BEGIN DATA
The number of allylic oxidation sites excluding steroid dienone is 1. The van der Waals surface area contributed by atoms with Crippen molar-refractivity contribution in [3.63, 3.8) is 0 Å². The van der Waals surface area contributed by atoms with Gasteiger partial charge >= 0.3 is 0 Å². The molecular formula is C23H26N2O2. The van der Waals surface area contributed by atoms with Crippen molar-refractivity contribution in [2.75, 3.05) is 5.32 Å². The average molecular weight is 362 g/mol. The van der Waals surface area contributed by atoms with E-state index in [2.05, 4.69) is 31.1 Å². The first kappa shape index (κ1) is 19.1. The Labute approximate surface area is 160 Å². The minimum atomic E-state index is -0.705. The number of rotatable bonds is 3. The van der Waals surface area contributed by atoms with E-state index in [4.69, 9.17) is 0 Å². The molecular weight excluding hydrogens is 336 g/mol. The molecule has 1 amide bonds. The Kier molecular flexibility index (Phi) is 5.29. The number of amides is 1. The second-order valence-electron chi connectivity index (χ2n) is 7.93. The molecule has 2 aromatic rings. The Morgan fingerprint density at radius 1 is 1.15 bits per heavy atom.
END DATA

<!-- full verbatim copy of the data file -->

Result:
The number of allylic oxidation sites excluding steroid dienone is 1. The van der Waals surface area contributed by atoms with Crippen molar-refractivity contribution in [3.63, 3.8) is 0 Å². The van der Waals surface area contributed by atoms with Gasteiger partial charge >= 0.3 is 0 Å². The molecular formula is C23H26N2O2. The van der Waals surface area contributed by atoms with Crippen molar-refractivity contribution in [2.75, 3.05) is 5.32 Å². The average molecular weight is 362 g/mol. The van der Waals surface area contributed by atoms with E-state index in [2.05, 4.69) is 31.1 Å². The first kappa shape index (κ1) is 19.1. The Labute approximate surface area is 160 Å². The minimum atomic E-state index is -0.705. The number of rotatable bonds is 3. The van der Waals surface area contributed by atoms with E-state index in [4.69, 9.17) is 0 Å². The molecular weight excluding hydrogens is 336 g/mol. The molecule has 1 amide bonds. The Kier molecular flexibility index (Phi) is 5.29. The number of amides is 1. The second-order valence-electron chi connectivity index (χ2n) is 7.93. The molecule has 2 aromatic rings. The Morgan fingerprint density at radius 1 is 1.15 bits per heavy atom.